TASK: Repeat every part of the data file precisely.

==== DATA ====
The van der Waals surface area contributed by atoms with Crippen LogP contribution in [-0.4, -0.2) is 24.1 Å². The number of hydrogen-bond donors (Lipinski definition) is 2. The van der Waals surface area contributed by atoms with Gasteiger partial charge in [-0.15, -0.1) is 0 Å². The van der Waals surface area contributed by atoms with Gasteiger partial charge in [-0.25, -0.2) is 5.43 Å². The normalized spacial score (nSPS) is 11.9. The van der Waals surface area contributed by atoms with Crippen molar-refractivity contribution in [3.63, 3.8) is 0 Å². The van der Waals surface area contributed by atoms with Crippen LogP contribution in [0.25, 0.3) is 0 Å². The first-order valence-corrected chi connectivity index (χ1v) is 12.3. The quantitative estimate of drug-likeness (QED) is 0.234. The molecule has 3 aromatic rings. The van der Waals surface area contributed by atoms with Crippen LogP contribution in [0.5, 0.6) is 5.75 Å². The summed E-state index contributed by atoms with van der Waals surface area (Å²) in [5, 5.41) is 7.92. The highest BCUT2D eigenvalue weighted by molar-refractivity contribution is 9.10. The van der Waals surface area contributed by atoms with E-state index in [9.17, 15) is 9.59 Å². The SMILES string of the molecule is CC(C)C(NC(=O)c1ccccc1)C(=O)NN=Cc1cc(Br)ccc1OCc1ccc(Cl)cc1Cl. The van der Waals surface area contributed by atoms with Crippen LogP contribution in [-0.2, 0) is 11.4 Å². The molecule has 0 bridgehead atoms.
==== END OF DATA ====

The van der Waals surface area contributed by atoms with Crippen LogP contribution in [-0.4, -0.2) is 24.1 Å². The number of hydrogen-bond donors (Lipinski definition) is 2. The van der Waals surface area contributed by atoms with Gasteiger partial charge in [-0.15, -0.1) is 0 Å². The van der Waals surface area contributed by atoms with Gasteiger partial charge in [-0.25, -0.2) is 5.43 Å². The normalized spacial score (nSPS) is 11.9. The van der Waals surface area contributed by atoms with Crippen molar-refractivity contribution in [3.63, 3.8) is 0 Å². The van der Waals surface area contributed by atoms with Crippen LogP contribution in [0.25, 0.3) is 0 Å². The first-order valence-corrected chi connectivity index (χ1v) is 12.3. The quantitative estimate of drug-likeness (QED) is 0.234. The molecule has 3 aromatic rings. The van der Waals surface area contributed by atoms with Crippen LogP contribution in [0.5, 0.6) is 5.75 Å². The summed E-state index contributed by atoms with van der Waals surface area (Å²) in [5, 5.41) is 7.92. The highest BCUT2D eigenvalue weighted by molar-refractivity contribution is 9.10. The van der Waals surface area contributed by atoms with E-state index in [9.17, 15) is 9.59 Å². The SMILES string of the molecule is CC(C)C(NC(=O)c1ccccc1)C(=O)NN=Cc1cc(Br)ccc1OCc1ccc(Cl)cc1Cl. The van der Waals surface area contributed by atoms with Crippen LogP contribution in [-0.2, 0) is 11.4 Å². The molecule has 0 bridgehead atoms.